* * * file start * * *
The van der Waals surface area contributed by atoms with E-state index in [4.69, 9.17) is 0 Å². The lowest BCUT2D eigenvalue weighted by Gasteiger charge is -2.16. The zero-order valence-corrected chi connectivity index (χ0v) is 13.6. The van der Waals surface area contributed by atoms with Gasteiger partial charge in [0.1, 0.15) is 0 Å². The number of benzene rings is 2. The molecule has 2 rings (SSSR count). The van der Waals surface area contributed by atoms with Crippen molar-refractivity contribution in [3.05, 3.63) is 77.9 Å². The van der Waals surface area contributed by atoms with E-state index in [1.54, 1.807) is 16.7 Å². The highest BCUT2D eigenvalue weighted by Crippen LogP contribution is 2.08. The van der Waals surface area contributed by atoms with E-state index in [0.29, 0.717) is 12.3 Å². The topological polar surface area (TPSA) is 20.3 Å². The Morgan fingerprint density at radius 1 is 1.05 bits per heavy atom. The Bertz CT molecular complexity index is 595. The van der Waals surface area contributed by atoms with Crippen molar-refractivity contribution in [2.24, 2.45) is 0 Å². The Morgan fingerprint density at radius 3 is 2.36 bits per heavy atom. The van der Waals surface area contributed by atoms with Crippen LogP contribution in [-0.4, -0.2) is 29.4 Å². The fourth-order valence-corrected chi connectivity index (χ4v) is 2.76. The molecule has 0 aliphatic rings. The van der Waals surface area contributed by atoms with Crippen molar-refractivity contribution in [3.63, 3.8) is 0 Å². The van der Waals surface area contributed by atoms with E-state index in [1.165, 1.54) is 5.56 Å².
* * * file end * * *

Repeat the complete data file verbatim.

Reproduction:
The van der Waals surface area contributed by atoms with E-state index in [4.69, 9.17) is 0 Å². The lowest BCUT2D eigenvalue weighted by Gasteiger charge is -2.16. The zero-order valence-corrected chi connectivity index (χ0v) is 13.6. The van der Waals surface area contributed by atoms with Gasteiger partial charge in [0.1, 0.15) is 0 Å². The number of benzene rings is 2. The molecule has 2 rings (SSSR count). The van der Waals surface area contributed by atoms with Crippen molar-refractivity contribution in [3.05, 3.63) is 77.9 Å². The van der Waals surface area contributed by atoms with E-state index in [1.54, 1.807) is 16.7 Å². The highest BCUT2D eigenvalue weighted by Crippen LogP contribution is 2.08. The van der Waals surface area contributed by atoms with E-state index in [0.29, 0.717) is 12.3 Å². The topological polar surface area (TPSA) is 20.3 Å². The Morgan fingerprint density at radius 1 is 1.05 bits per heavy atom. The Bertz CT molecular complexity index is 595. The van der Waals surface area contributed by atoms with Crippen molar-refractivity contribution in [2.24, 2.45) is 0 Å². The Morgan fingerprint density at radius 3 is 2.36 bits per heavy atom. The van der Waals surface area contributed by atoms with Crippen LogP contribution in [-0.4, -0.2) is 29.4 Å². The fourth-order valence-corrected chi connectivity index (χ4v) is 2.76. The molecule has 0 aliphatic rings. The van der Waals surface area contributed by atoms with Crippen molar-refractivity contribution in [3.63, 3.8) is 0 Å². The van der Waals surface area contributed by atoms with E-state index in [1.165, 1.54) is 5.56 Å².